How salt can trigger inflammation in multiple sclerosis

Researchers at Yale have identified a high-salt environment as one of the contributing factors to the development of multiple sclerosis (MS).

In a new study published Oct. 29 in the journal Nature Immunology, they report just how salt can trigger the potentially disabling autoimmune disorder.

First author Tomokazu Sumida, a researcher in the lab of David Hafler, the William S. and Lois Stiles Edgerly Professor of Neurology and professor of immunobiology, and colleagues report that cells in a high-salt environment show activation of the beta-catenin/Wnt signaling pathway. This pathway, which also been implicated in the development of cancer tumors, disrupts regulatory T cells and triggers inflammation.

The risk of developing MS is thought to increase by interaction between relatively common genetic variants and environmental factors. In addition to salt, vitamin D deficiency, smoking, and obesity have been linked to development of MS, researchers say.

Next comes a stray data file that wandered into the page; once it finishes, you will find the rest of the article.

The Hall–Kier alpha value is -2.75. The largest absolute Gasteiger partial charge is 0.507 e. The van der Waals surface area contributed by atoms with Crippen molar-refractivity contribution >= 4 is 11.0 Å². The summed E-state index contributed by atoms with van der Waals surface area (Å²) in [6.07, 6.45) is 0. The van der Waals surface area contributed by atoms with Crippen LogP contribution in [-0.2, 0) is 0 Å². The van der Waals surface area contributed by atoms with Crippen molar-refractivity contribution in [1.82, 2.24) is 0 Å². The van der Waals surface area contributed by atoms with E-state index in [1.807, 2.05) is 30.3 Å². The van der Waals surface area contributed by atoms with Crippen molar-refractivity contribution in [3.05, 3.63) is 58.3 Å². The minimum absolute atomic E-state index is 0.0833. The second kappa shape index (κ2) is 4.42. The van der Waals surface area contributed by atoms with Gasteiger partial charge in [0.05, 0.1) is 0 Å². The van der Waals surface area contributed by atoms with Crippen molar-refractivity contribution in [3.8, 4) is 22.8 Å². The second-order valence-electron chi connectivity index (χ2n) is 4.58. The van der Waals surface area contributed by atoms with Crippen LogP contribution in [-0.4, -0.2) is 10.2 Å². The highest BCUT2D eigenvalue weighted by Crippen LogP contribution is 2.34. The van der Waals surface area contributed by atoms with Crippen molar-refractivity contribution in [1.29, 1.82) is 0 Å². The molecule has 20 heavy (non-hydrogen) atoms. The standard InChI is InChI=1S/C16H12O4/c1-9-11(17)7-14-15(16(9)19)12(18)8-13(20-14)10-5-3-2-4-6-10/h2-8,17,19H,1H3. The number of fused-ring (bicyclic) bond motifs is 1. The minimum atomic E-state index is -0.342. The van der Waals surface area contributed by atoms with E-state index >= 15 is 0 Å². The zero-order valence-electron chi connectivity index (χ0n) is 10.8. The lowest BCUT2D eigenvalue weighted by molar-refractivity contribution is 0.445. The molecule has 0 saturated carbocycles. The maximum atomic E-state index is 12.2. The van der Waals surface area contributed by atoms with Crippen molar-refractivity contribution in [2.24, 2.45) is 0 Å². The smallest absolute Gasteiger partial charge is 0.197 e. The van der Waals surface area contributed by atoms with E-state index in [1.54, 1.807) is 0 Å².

The material in this press release comes from the originating research organization. Content may be edited for style and length. Have a question? Let us know.

Subscribe

One email, each morning, with our latest posts. From medical research to space news. Environment to energy. Technology to physics.

Thank you for subscribing.

Something went wrong.

Leave a Comment

This site uses Akismet to reduce spam. Learn how your comment data is processed.